Integrating 3D models with photography

Interested in integrating your 3D work with the real world? This might help

#
**1**
* *
08-10-2012
, 04:07 PM

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Join Date: Oct 2005

Join Date: Oct 2005

Posts: 1

Have a creation expression of: particleShape1.RandRotate = <<0,0,rand(-3,3)>>; because I want the planes to be created with a rotation, randomly, between -3 and 3. Again simple enough, but now where the problem comes in, I need them to twist smoothly and randomly between -3 and 3 during runtime.

Have a runtime expression of: particleShape1.RandRotate += <<0,0,sin(time*2)*1.1>>; which works, but it does not sweep between the full positive and negative degrees. Would not make any sense to have them only rotate between 0 and 3 say haha.

Anyone have any ideas?

#
**2**
* *
06-11-2012
, 04:06 AM

You also have to remember that in Maya, sine expects units in radians, meaning that 2*pi = (~6.28) = one full cycle of sine. Therefore, in 6 frames, you make a complete cycle of sine. In your expression, you have halved that (remember that multiplying inside the brackets does the opposite transformation), so it now takes 3 frames to cycle completely. The minimums and maximums of sine are found at pi/2 and (3*pi)/2. (Green lines) Since (2*pi)/3 = ~2.1, you are jumping past pi/2, and again past (3*pi)/2. In the example where you are currently hitting are the red lines.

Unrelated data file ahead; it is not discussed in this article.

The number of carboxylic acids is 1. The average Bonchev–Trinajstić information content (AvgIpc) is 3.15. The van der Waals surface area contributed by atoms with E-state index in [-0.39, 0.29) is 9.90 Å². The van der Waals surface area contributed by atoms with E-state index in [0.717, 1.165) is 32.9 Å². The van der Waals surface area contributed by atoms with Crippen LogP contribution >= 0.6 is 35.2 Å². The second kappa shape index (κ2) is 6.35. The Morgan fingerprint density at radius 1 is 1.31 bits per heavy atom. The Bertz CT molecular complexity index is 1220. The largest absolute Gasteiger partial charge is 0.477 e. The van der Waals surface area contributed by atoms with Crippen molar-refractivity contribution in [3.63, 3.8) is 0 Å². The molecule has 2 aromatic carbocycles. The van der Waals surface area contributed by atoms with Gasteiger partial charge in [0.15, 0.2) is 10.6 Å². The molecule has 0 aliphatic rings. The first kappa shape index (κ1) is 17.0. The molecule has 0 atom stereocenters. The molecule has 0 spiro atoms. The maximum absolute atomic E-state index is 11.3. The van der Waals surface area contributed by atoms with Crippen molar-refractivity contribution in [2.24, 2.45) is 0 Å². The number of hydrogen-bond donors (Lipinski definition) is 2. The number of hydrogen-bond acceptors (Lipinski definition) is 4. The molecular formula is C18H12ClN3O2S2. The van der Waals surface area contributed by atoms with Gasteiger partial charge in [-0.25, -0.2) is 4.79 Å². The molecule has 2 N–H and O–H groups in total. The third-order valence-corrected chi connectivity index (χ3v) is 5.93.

In short:

float $speed = 0.02;

pCube1.rotateZ = (3.0 / 2.0) * (sin(frame * (1.0 / $speed)) + 1);

Imagination is more important than knowledge.

#
**3**
* *
03-02-2013
, 05:15 PM

Code:

float $fFreq = 1.0; float $fMag = 3.0; myObject.rotateZ = $fMag * noise(time * $fFreq);

#
**4**
* *
03-02-2013
, 07:43 PM

You can do this by the following function: (3/2) * (sin(x) + 1)

You also have to remember that in Maya, sine expects units in radians, meaning that 2*pi = (~6.28) = one full cycle of sine. Therefore, in 6 frames, you make a complete cycle of sine. In your expression, you have halved that (remember that multiplying inside the brackets does the opposite transformation), so it now takes 3 frames to cycle completely. The minimums and maximums of sine are found at pi/2 and (3*pi)/2. (Green lines) Since (2*pi)/3 = ~2.1, you are jumping past pi/2, and again past (3*pi)/2. In the example where you are currently hitting are the red lines.

In short:

float $speed = 0.02;

pCube1.rotateZ = (3.0 / 2.0) * (sin(frame * (1.0 / $speed)) + 1);

trying to combine the commands shown here with a previous one about a flickering light

would you be willing to explain this a little more further....

or maybe i have to open a new thread with an explanation of my goal......???

*

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